Bulgaria wants bidders for its new nuclear power plant to do better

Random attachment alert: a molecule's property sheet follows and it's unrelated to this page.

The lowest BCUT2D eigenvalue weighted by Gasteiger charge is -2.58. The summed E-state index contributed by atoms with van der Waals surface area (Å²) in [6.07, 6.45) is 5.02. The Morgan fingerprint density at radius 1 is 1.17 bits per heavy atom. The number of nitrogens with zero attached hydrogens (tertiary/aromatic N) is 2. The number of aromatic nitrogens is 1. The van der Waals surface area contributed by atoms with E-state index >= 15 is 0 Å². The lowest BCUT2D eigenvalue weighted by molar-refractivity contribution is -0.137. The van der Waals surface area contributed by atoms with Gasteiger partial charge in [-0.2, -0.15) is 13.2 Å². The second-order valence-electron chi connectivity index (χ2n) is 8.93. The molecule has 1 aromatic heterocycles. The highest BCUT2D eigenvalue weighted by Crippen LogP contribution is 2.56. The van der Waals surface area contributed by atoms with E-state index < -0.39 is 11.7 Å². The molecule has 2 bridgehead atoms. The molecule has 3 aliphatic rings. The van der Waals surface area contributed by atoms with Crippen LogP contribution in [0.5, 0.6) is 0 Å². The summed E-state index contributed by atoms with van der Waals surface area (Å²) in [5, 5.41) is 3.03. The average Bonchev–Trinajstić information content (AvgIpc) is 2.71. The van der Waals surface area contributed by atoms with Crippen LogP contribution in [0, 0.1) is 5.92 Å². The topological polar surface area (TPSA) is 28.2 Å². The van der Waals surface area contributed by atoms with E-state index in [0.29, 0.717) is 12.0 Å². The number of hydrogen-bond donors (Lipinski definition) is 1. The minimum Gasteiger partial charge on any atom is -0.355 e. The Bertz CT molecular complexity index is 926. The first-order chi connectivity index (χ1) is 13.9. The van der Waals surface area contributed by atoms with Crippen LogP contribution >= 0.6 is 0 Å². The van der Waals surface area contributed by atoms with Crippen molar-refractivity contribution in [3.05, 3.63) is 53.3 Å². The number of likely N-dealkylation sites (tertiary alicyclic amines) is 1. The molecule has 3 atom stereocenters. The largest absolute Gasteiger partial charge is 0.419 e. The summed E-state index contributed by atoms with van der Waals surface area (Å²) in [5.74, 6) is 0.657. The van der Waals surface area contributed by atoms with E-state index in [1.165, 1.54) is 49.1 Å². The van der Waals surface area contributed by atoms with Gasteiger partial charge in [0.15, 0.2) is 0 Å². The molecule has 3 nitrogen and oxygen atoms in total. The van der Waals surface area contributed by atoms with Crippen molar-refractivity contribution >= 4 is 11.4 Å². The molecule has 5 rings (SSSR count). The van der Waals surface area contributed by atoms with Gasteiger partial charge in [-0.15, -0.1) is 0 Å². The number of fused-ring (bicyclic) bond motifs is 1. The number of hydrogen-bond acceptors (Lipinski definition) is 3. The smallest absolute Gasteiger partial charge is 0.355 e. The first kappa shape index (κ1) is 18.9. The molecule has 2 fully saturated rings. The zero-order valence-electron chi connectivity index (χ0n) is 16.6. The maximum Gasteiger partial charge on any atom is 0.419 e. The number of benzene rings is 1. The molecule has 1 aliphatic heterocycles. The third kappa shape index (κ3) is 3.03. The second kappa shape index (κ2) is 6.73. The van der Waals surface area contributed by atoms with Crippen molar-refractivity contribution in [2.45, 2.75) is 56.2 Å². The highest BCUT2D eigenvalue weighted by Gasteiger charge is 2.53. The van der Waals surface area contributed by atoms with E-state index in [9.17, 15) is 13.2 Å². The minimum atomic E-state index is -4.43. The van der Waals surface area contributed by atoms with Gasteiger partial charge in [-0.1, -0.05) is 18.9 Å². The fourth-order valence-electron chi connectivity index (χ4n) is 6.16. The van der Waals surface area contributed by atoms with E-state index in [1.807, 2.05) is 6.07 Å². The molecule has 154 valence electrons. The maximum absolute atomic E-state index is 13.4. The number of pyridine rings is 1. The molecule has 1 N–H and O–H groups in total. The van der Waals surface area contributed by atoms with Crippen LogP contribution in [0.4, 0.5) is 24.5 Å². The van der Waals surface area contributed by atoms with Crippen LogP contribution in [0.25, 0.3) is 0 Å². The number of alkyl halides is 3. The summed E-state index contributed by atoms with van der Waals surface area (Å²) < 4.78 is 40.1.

SOFIA (Reuters) – Bulgaria is demanding better offers for the construction of a new, 2,000-megawatt nuclear power plant, estimated to cost up to 4 billion euros ($5.1 billion), Energy Minister Rumen Ovcharov said yesterday. In February, Sofia launched talks with Russia’s Atomstroyexport and a Czech consortium led by Skoda JS to build two 1,000-megawatt units at the Danube River town of Belene. Atomstroyexport is controlled by Gazprom and Skoda JS is owned by Gazprom unit OMZ. NETC, the state-owned power utility that is handling the tender, had asked the two bidders to use an already-supplied 1,000-megawatt Russian-type reactor and cut the time for its installation to before an initially planned 2012. «The prices we were offered are very close to the price for building a whole new plant and this project is about continuing a previous construction. NETC asked for a change in the prices offered,» Ovcharov told an energy forum. «If we do not get improved offers, we will obviously have to reconsider the expedience of implementing the project the way it is now,» he said, without elaborating. Bulgaria has already spent $1 billion euros on a previous attempt to build the plant in Belene, which included the purchase of a Czech-built reactor and other equipment. But it was never installed and Sofia quit the project in the 1990s due to environmental protests and a lack of financing. The project is seen as key to keeping Bulgaria’s role as Southeast Europe’s leading power exporter after a planned shutdown of two 440-megawatt reactors at its Kozloduy nuclear power plant ahead of its planned EU entry next year.